In FIG. 30 (1), STA1 transmits a polling frame (Poll) to STA-X following transmission of its own beacon. In the Duration field of the polling frame, for example, a time sufficient to receive a small amount of data expected to be transmitted by the STA-X is stored. In response to this, STA-X transmits data (Data-X) if transmission data exists. Then, STA1 returns ACK when data reception is successful. In the figure, data (Data-1) addressed from STA1 to STA-X is further transmitted thereafter.

  FIG. 30 (2) shows communication when STA1 transmits a polling frame (Poll) to STA-X following transmission of its own beacon, but there is no transmission data in STA-X. The procedure is shown. In this case, the STA-X returns a Keep Alive frame in order to notify the STA1 of the existence of its own station. By receiving the Keep Alive frame, the STA1 recognizes that the STA-X is still in the communicable range and is in a communication state. Note that the Keep Alive frame does not need to be received every time the Polling frame is received, and may be transmitted at least once every few times or at such a frequency that the STA-X is not recognized as lost.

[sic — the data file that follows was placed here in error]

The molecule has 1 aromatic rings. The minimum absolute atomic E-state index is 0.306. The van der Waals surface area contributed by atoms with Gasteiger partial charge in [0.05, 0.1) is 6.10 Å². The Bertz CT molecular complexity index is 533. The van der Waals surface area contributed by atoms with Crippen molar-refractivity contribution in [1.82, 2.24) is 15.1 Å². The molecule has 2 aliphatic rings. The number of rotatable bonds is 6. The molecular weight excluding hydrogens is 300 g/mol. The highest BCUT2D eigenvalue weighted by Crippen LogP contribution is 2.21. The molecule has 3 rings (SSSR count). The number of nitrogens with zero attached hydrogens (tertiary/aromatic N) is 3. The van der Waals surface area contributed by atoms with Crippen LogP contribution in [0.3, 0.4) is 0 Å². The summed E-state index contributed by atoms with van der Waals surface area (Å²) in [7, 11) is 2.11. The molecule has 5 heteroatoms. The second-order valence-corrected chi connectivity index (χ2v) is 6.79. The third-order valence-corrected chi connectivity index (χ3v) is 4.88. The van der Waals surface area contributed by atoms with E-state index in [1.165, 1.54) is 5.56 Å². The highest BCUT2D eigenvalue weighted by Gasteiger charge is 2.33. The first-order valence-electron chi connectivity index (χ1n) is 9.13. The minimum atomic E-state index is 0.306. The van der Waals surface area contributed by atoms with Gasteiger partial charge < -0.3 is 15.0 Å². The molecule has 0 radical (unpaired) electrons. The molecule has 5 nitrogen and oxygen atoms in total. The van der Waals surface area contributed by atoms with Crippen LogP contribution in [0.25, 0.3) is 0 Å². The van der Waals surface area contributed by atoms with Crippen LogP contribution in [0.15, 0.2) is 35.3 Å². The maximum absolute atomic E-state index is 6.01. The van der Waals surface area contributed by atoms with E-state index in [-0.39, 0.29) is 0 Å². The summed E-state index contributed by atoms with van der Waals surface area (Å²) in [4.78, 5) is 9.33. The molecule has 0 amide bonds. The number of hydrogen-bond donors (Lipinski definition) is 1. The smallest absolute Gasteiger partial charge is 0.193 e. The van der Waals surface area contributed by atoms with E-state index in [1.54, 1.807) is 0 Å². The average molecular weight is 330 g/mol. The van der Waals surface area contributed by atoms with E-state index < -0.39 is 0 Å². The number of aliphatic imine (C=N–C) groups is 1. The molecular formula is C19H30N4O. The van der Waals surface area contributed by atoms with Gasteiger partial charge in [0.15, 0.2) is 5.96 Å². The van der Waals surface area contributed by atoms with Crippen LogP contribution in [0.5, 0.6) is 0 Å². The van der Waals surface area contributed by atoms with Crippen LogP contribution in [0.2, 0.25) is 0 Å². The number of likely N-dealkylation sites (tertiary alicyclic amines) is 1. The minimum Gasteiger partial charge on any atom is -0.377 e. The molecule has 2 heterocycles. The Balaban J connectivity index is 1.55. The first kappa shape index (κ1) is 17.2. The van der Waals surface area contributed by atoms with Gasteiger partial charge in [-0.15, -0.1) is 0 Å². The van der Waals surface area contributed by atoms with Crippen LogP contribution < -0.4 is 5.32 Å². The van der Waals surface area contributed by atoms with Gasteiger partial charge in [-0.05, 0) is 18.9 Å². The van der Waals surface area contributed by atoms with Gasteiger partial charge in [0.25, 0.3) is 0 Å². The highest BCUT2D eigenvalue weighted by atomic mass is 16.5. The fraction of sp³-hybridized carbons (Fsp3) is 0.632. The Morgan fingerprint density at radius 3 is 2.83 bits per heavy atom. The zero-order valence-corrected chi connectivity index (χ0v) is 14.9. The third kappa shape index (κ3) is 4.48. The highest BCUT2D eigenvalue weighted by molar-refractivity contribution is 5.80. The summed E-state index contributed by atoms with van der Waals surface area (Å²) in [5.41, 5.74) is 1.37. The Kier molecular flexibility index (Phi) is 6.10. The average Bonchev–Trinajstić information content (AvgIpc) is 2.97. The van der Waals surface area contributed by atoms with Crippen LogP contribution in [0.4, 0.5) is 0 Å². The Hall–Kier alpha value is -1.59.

In the Duration field of the polling frame, a time sufficient to receive a small amount of data is stored, but it is also assumed that the STA-X holds transmission data that requires more time. FIG. 30 (3) shows a transmission / reception procedure in this case.

  STA1 transmits a polling frame. The STA-X that has received this tries to transmit data, but it can be seen that data cannot be transmitted within the time indicated by the Duration field of the polling frame. Therefore, STA-X transmits an RTS frame to STA1 instead of data. STA1 returns a CTS frame in response to the reception of the RTS frame, and STA-X starts data transmission in response to the reception of the CTS. That is, the STA-X activates an access operation based on the RTS / CTS procedure in response to reception of the polling frame.